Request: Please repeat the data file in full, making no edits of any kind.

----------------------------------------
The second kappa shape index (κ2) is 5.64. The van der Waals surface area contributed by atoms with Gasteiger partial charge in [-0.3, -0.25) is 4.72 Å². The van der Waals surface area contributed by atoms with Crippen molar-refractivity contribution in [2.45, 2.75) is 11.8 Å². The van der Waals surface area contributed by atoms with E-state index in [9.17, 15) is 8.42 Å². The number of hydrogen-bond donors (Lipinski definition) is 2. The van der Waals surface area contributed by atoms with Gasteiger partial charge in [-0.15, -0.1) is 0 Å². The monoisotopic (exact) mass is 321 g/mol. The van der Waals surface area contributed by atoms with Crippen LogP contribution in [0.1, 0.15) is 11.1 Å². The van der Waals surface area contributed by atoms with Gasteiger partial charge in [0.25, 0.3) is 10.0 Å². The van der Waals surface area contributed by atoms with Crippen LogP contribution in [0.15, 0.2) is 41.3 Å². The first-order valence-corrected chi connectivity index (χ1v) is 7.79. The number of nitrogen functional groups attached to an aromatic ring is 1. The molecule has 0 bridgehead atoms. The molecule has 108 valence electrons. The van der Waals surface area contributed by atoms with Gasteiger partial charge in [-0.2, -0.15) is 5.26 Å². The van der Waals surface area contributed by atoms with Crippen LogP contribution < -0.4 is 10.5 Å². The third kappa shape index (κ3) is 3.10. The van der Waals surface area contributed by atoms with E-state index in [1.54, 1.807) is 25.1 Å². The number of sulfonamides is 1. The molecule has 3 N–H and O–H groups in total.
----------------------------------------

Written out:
The second kappa shape index (κ2) is 5.64. The van der Waals surface area contributed by atoms with Gasteiger partial charge in [-0.3, -0.25) is 4.72 Å². The van der Waals surface area contributed by atoms with Crippen molar-refractivity contribution in [2.45, 2.75) is 11.8 Å². The van der Waals surface area contributed by atoms with E-state index in [9.17, 15) is 8.42 Å². The number of hydrogen-bond donors (Lipinski definition) is 2. The van der Waals surface area contributed by atoms with Gasteiger partial charge in [-0.15, -0.1) is 0 Å². The monoisotopic (exact) mass is 321 g/mol. The van der Waals surface area contributed by atoms with Crippen LogP contribution in [0.1, 0.15) is 11.1 Å². The van der Waals surface area contributed by atoms with Gasteiger partial charge in [0.25, 0.3) is 10.0 Å². The van der Waals surface area contributed by atoms with Crippen LogP contribution in [0.15, 0.2) is 41.3 Å². The first-order valence-corrected chi connectivity index (χ1v) is 7.79. The number of nitrogen functional groups attached to an aromatic ring is 1. The molecule has 0 bridgehead atoms. The molecule has 108 valence electrons. The van der Waals surface area contributed by atoms with Gasteiger partial charge in [-0.2, -0.15) is 5.26 Å². The van der Waals surface area contributed by atoms with Crippen LogP contribution < -0.4 is 10.5 Å². The third kappa shape index (κ3) is 3.10. The van der Waals surface area contributed by atoms with E-state index in [1.54, 1.807) is 25.1 Å². The number of sulfonamides is 1. The molecule has 3 N–H and O–H groups in total.